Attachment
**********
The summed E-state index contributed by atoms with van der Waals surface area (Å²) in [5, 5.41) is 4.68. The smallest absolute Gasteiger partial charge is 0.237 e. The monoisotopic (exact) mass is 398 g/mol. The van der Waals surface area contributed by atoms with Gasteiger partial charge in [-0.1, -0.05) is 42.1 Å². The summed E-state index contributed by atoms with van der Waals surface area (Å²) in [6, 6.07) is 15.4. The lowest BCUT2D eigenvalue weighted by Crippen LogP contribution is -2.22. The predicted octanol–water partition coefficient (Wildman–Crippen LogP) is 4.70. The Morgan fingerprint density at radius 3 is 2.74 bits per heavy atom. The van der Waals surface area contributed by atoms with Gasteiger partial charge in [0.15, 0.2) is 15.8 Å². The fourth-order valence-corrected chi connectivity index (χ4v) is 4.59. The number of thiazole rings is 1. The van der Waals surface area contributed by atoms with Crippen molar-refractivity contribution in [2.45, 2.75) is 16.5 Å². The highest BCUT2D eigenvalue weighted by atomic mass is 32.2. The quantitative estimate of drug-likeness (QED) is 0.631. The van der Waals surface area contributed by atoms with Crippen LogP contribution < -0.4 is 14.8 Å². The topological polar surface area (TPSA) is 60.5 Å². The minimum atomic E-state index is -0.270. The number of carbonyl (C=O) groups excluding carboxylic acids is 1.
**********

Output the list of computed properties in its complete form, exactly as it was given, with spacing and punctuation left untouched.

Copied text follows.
The summed E-state index contributed by atoms with van der Waals surface area (Å²) in [5, 5.41) is 4.68. The smallest absolute Gasteiger partial charge is 0.237 e. The monoisotopic (exact) mass is 398 g/mol. The van der Waals surface area contributed by atoms with Gasteiger partial charge in [-0.1, -0.05) is 42.1 Å². The summed E-state index contributed by atoms with van der Waals surface area (Å²) in [6, 6.07) is 15.4. The lowest BCUT2D eigenvalue weighted by Crippen LogP contribution is -2.22. The predicted octanol–water partition coefficient (Wildman–Crippen LogP) is 4.70. The Morgan fingerprint density at radius 3 is 2.74 bits per heavy atom. The van der Waals surface area contributed by atoms with Gasteiger partial charge in [0.15, 0.2) is 15.8 Å². The fourth-order valence-corrected chi connectivity index (χ4v) is 4.59. The number of thiazole rings is 1. The van der Waals surface area contributed by atoms with Crippen molar-refractivity contribution in [2.45, 2.75) is 16.5 Å². The highest BCUT2D eigenvalue weighted by atomic mass is 32.2. The quantitative estimate of drug-likeness (QED) is 0.631. The van der Waals surface area contributed by atoms with Crippen LogP contribution < -0.4 is 14.8 Å². The topological polar surface area (TPSA) is 60.5 Å². The minimum atomic E-state index is -0.270. The number of carbonyl (C=O) groups excluding carboxylic acids is 1.